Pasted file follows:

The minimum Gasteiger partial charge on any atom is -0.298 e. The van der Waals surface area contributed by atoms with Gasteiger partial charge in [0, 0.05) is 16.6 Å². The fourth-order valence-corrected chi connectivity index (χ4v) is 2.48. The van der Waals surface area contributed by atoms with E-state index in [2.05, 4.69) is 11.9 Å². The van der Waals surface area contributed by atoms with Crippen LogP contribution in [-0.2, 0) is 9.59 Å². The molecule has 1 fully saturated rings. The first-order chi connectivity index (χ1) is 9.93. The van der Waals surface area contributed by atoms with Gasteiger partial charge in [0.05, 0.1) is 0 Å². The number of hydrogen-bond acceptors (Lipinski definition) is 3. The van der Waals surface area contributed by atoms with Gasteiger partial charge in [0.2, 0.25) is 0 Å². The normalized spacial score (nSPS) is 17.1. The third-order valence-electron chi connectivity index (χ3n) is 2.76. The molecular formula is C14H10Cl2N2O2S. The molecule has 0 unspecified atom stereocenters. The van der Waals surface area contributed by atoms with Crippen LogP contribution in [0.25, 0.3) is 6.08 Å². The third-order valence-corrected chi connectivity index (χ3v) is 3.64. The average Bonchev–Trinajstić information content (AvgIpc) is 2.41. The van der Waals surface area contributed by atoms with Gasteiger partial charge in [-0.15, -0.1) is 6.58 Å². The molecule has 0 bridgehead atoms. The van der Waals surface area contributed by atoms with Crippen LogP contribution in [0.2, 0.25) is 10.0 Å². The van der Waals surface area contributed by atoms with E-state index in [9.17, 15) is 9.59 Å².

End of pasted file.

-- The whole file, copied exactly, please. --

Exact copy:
The minimum Gasteiger partial charge on any atom is -0.298 e. The van der Waals surface area contributed by atoms with Gasteiger partial charge in [0, 0.05) is 16.6 Å². The fourth-order valence-corrected chi connectivity index (χ4v) is 2.48. The van der Waals surface area contributed by atoms with E-state index in [2.05, 4.69) is 11.9 Å². The van der Waals surface area contributed by atoms with Crippen LogP contribution in [-0.2, 0) is 9.59 Å². The molecule has 1 fully saturated rings. The first-order chi connectivity index (χ1) is 9.93. The van der Waals surface area contributed by atoms with Gasteiger partial charge in [0.05, 0.1) is 0 Å². The number of hydrogen-bond acceptors (Lipinski definition) is 3. The van der Waals surface area contributed by atoms with Gasteiger partial charge in [0.2, 0.25) is 0 Å². The normalized spacial score (nSPS) is 17.1. The third-order valence-electron chi connectivity index (χ3n) is 2.76. The molecular formula is C14H10Cl2N2O2S. The molecule has 0 unspecified atom stereocenters. The van der Waals surface area contributed by atoms with Crippen LogP contribution in [0.25, 0.3) is 6.08 Å². The third-order valence-corrected chi connectivity index (χ3v) is 3.64. The average Bonchev–Trinajstić information content (AvgIpc) is 2.41. The van der Waals surface area contributed by atoms with Gasteiger partial charge in [-0.15, -0.1) is 6.58 Å². The molecule has 0 bridgehead atoms. The van der Waals surface area contributed by atoms with Crippen LogP contribution in [0.2, 0.25) is 10.0 Å². The van der Waals surface area contributed by atoms with E-state index in [9.17, 15) is 9.59 Å².